There are two main reasons for this. First, Lloyds has become a highly efficient business following a sustained period of cost reductions. Although job losses and redundancies have not made for good headlines, they have improved the bank’s cost-to-income ratio to 48.7% in 2016. There is further potential for a lower ratio, with the company stating in its results a figure of 45% is being targeted by 2019.

Lloyds has become a highly efficient business following a sustained period of cost reductions.

Second, I think its balance sheet is in good shape. Its core equity tier 1 (CET1) ratio moved 80bps higher in 2016, and Lloyds expects to generate up to 200bps of CET1 capital per annum. This should help it to survive what could be a troubled period for the UK economy.

Higher inflation may prompt lower GDP growth as consumers struggle to maintain present day spending levels. Consumer confidence levels have been negative for around a year and they are expected to fall from the present level of -5 to as low as -8 by the end of the year. The ability of companies and individuals to service and repay loans may decline, sending UK GDP growth lower. Lloyds’s relatively high capital ratios could therefore be a differentiator between itself and sector rivals.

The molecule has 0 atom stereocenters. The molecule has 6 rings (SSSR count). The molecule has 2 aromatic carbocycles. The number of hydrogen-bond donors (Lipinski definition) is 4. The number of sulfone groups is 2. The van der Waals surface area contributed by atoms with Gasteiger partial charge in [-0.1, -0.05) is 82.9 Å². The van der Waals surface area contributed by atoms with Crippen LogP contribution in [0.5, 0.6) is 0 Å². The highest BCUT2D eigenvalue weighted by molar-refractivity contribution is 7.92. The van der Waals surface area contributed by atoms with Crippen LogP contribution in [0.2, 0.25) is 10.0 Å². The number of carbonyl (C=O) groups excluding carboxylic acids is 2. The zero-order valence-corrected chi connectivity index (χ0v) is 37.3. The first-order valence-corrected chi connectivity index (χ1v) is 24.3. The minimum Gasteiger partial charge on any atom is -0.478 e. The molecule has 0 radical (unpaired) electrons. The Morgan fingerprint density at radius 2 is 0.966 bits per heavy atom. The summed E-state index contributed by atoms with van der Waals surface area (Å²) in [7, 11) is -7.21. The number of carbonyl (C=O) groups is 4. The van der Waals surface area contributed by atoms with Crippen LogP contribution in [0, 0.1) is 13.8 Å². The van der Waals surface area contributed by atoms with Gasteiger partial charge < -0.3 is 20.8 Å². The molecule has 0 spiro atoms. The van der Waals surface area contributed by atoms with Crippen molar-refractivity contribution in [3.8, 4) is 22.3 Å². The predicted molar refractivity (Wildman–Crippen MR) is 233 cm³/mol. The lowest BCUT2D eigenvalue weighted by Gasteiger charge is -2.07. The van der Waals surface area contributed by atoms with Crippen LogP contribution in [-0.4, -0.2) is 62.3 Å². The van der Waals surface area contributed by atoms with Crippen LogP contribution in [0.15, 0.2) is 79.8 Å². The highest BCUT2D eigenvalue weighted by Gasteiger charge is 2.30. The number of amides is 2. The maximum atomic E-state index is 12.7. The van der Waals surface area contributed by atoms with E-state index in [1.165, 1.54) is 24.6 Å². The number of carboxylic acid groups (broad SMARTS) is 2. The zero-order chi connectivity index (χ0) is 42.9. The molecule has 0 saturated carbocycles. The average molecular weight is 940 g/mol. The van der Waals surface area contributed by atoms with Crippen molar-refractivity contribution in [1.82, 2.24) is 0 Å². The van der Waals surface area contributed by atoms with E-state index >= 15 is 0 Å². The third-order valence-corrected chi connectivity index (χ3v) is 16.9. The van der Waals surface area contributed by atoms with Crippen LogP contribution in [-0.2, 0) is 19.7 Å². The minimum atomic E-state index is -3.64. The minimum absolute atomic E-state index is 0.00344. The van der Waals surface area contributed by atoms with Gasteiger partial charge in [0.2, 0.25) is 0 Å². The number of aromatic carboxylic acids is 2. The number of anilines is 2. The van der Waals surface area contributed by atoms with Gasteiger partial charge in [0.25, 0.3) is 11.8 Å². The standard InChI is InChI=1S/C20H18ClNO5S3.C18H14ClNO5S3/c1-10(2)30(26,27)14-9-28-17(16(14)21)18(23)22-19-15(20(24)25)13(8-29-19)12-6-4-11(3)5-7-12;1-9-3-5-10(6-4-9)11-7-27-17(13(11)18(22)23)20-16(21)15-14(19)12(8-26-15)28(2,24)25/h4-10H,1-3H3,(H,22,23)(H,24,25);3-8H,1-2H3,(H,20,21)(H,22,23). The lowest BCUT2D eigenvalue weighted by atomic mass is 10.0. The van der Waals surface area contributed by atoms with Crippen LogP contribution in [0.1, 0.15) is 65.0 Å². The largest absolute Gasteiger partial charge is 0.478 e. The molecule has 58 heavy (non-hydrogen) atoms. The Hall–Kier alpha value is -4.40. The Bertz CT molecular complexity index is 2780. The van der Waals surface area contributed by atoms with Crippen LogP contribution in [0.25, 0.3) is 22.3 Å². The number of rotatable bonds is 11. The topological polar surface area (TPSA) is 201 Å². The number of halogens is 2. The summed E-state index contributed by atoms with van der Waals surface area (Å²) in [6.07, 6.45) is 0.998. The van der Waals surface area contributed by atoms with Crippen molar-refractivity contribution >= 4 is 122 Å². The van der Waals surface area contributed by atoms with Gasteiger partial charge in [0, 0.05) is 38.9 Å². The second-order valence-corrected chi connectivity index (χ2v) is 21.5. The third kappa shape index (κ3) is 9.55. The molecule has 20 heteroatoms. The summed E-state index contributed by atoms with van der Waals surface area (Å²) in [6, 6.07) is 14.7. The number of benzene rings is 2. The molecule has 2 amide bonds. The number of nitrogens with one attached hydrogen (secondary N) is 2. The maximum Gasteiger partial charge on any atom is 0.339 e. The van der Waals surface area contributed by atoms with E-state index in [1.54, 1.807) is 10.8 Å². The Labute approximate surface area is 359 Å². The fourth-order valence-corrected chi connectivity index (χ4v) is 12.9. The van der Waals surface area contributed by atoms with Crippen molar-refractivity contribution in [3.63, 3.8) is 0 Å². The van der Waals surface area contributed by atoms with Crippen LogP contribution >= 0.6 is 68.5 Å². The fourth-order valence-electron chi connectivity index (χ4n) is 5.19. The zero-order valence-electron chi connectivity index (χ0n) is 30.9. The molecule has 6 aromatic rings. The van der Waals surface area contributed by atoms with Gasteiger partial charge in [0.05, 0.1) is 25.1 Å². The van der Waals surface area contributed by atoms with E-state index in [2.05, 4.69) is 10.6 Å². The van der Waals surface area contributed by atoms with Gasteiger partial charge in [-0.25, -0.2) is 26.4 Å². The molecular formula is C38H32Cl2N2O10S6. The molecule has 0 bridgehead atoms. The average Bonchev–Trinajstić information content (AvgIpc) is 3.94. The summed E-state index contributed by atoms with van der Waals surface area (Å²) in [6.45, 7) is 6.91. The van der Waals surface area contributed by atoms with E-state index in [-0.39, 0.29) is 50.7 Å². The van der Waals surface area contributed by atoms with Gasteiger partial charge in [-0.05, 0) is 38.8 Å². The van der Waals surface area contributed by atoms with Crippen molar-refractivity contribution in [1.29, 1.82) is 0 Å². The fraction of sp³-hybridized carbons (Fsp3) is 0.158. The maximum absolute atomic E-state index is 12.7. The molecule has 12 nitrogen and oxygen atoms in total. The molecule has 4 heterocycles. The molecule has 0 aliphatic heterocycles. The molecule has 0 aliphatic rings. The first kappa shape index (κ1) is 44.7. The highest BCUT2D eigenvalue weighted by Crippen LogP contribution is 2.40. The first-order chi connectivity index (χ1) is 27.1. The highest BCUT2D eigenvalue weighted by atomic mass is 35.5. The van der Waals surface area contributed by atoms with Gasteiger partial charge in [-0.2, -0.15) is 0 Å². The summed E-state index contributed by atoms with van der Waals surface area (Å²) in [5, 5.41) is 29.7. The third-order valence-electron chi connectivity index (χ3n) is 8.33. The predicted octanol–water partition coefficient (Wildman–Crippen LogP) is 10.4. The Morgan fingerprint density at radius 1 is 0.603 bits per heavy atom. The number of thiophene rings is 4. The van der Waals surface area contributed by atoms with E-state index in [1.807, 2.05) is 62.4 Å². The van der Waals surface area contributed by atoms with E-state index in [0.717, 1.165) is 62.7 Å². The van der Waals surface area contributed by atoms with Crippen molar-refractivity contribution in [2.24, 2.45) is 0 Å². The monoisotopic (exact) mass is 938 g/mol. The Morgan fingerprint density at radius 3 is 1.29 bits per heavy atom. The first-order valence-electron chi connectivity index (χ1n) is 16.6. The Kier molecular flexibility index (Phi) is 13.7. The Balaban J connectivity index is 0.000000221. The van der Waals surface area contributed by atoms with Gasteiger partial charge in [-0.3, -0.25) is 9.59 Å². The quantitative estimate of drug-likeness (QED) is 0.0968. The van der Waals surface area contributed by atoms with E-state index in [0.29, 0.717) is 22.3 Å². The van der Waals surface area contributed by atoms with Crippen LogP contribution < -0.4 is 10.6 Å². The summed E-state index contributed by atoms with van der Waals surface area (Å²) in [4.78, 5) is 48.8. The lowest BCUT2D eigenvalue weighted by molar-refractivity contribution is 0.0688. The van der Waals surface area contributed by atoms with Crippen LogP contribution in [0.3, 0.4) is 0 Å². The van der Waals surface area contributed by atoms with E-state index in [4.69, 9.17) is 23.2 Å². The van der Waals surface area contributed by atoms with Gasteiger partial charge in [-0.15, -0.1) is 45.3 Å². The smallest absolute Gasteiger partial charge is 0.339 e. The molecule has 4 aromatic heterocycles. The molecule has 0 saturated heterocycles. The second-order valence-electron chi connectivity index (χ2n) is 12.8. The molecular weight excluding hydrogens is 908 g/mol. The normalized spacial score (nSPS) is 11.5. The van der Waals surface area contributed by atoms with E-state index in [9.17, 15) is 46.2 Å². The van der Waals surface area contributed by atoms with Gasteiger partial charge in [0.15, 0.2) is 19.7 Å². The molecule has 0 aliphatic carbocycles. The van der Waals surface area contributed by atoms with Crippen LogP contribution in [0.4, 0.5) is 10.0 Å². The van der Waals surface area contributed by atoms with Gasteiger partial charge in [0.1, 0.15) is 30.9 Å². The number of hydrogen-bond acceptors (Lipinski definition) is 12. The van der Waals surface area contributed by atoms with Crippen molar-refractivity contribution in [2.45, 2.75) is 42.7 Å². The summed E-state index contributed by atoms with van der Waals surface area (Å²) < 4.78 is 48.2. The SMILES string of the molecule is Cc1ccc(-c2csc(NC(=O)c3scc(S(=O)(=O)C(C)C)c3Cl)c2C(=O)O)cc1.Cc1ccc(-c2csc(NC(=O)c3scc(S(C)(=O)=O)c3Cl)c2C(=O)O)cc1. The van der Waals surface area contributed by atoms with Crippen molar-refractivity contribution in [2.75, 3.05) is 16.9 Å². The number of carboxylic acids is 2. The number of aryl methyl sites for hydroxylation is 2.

Possible catalysts

In my opinion, a margin of safety in itself is not enough to warrant the purchase of any share. Lloyds has the potential to register relatively high capital returns in my view, partly because of its income prospects. At a time when inflation is already 1.8% and could reach 4% this year, Lloyds’s payout ratio of 44% and progressive dividend policy may ignite investor interest. Its yield may not be the highest in the FTSE 100 at 4.3%, but it is top quartile and could even become top decile if its 13% rise in ordinary dividends continues.

The acquisition of the MBNA prime UK credit card business also opens up an avenue for further growth within the consumer finance segment. This could improve Lloyds’s overall returns in my view over the long run. Similarly, the sale of the government’s <5% stake may also mark the start of a new era for the bank and mean the market views it as less risky. It may also provide the company with greater scope to become more competitive on pricing and explore more aggressive growth options.


Share prices face an uncertain outlook in 2017. The effect of Brexit negotiations and Trump’s economic and social policies on market sentiment could be significant. A UK/EU deal may prove elusive, with tough negotiations likely to reduce confidence in UK plc, in my view. Trumponomics may also fail to deliver on the scale which is currently priced in to valuations. Increasing inflation could lead to a more hawkish Fed which dampens GDP growth.

Therefore, I believe buying shares with greater margins of safety could be more important than ever. Lloyds has a P/E of just over 10 and yet has become a relatively efficient and financially sound entity. This is demonstrated by its improving CET1 ratio and low cost-to-income ratio. More improvements could lie ahead for both ratios, while the sale of the government’s shares and the company’s income potential may act as further catalysts. Therefore, in my opinion Lloyds is a sound long-term investment.